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From the April/May Infisherman Magazine...various Doctors are combining science with empirical evidence to try and come up with what they believe that walleyes see...I wish I had a scanner so I could put the whole article out here but I will type a little background and then what they think walleyes see in Colorado type (clear) water...I suggest that all the hardcore walleye hounds pick up the magazine and read the article...if nothing else go to King Soopers and read it...

The Walleye Eye - they see color vision...walleyes contain tow sets of cone cells in their retinas; twin and single cones.  Cone cells are used in daylight and are respoonsible for color and high-acuity vision.  Walleye cones are some of the largest discovered in animals.  Twin cones are the most dominant type in walleye and contain a visual pigment  most sensitive to light at a wavelength of 605 nanometers (we see it as orange red).  The less abundant single cones contain a visual pigment most sensitive to 530 nanometers (we see this as green).  Walleyes, like many other freshwater fishes, lack a visual pigment with  peak sensitivity to blue.   Because Burkhardt isolated visual pigments sensitive to tow different wavelengths, he concluded that walleyes have the capacity for color vision.  He alsos discovered an intermedialte cell that discripminates red from green, by signals sent from either thered sensitive or green sensitive cones cells.  Humans have similar red and green discriminating cells and also those for blue and yellow.  A blue and yellow discriminating cell hasnt been found in the walleye.  According to Burkhardt, walleyes should have the best discrimination between red and green.  Enough with the background.

Clear Waters - they say you probably wont come across clear walleye waters very often like the Great Lakes but Colorado's waters are pretty clear, so here goes.  Light penetrates deepest in these waters.  Blue and some green dominate the available light in the deepest water light reaches, and make up the color of the background.  According to Loew, this background is dark to a walleye since it has lower sensitivity to short wavelengths.  Sounds strange that clear water appears dark, but we have to remember what wavelengths the visual pigmentsof walleyes are most sensitive to.  So, as long as there's enough light available, red, orange, and green reflecting lures would appear colored and brighter.  This is contrary to our longtime belieg that red disappears with depth.  It does to our eyes, but not to a walleye's.  To experiment, start with colors and patterns that get the walleye's attention--colors walleyes see best, like bright red, orange, and green (chartreuse), combined with flash.  If walleyes are neutral, tone down the experiment.  Thr reddish hue of of the gold and blck Rapala and the subtle colors on a Rapala perch pattern still play against the darker background, but they're not as visible as bright orange or green.  Pumpkinseed softbaits should be moderately visible.  Meanwhile, blue, purple and smoke would match well against this dark background, a surprise for many no doubt, given the semming popularity of these general colors on the Great Lakes.  Perhaps, though, its the subtleness of these colorsand resulting subtle flash that keys some of this success, especially once the sun rises higher in the sky.Experiment with jig colors, too.  Bright orange, red or green jigs should be highly visiable.  Pairing these colors with bright softbaits or a lively minnow makes for a highly visible presentation.  If walleyes are turned off by brightly colored jigs, try blue and purple, which wont be as visible.  Instead of the jighead being an attractor, it becomes more a part of the package.  Think motion and flash for the waters we consider here.  We can make use of flash at greater depths in clear waters because more light is available.  Flash remains a primary factor that triggers recognition in walleyes.  Moving flashy baits combined with the right colors take advantage of both recognition signals.  Ok that was my good deed for the day...there is a lot more to the article...it also talks about green and tainted or reddish waters and more on the subject overall...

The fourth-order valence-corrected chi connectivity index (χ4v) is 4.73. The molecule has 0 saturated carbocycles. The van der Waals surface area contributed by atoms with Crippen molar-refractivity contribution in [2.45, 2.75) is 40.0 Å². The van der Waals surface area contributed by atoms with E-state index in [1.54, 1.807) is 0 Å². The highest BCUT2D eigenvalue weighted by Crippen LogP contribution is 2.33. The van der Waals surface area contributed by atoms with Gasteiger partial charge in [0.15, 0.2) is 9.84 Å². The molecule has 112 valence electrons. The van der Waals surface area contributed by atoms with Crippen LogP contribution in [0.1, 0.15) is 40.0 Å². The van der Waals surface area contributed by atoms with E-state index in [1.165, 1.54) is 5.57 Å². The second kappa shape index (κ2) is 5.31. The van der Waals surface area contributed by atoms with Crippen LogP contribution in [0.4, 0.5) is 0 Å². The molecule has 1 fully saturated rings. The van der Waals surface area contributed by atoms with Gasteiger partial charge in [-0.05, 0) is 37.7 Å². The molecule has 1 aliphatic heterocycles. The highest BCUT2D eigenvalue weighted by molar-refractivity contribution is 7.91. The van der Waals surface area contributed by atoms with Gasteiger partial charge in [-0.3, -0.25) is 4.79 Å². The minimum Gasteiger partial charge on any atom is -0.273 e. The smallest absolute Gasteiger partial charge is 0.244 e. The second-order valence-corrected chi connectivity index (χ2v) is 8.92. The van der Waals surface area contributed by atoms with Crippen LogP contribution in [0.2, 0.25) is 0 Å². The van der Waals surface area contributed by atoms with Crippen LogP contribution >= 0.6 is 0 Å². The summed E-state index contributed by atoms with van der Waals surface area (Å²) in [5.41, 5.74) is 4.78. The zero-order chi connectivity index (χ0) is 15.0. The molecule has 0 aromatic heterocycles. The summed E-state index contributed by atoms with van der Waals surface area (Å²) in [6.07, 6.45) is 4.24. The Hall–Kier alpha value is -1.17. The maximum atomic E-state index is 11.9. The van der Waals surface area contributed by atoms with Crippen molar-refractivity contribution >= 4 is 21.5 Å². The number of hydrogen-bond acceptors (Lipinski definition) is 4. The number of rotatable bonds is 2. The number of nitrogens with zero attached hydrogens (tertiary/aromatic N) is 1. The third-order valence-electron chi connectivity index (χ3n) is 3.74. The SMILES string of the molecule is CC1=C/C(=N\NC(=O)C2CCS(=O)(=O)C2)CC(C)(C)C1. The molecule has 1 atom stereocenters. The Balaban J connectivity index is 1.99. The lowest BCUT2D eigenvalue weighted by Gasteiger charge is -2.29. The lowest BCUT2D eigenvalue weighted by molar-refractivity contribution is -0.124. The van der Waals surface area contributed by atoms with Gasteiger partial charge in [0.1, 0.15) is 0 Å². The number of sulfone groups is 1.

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That's way out there. I'll tell ya exactly what walleyes see, my frying pan ;D ;D ;D ;D :p
 

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I read that a couple of days ago, very interesting.

I always wondered why people thought red dissappears a depth? To me it would make sense that it appears black at depth? We used to always use red spoons on leadcore early in the morning at Blue mesa before the sun was high in the sky. It outfished all the other colors ten fold? once the sun was up chartruese and orange were more effective.

After reading that article, it was no wonder Firetiger is so affective on Walleye's! Also explains why Purple is a good color also.
 

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TFB

[That's way out there. I'll tell ya exactly what walleyes see, my frying pan ]...would that be the "attractor" flash of an aluminum fry pan or the subtleness of a "silverstone teflon" finish?!
 
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I read this one too.

I'll share a bit with oyu that has proven true for me every single time.

Murky water=GOLD or BRASS

Blue disappears first...orange last.

I stick with green in lakes that have lots of vegetation and clear water...I go to chartruese in these same lakes before gold, if it's murky...no vegetaion, I skip the chartruesee and go to brass or gold.

I have NEVER seen regular lures, jigs, or hooks OUTFISH a GLOW variety of the same thing NO MATTER what the conditions were....hence-I use GLOW whenever possible!

Hope this helps some of you newer to the walleye world!
 
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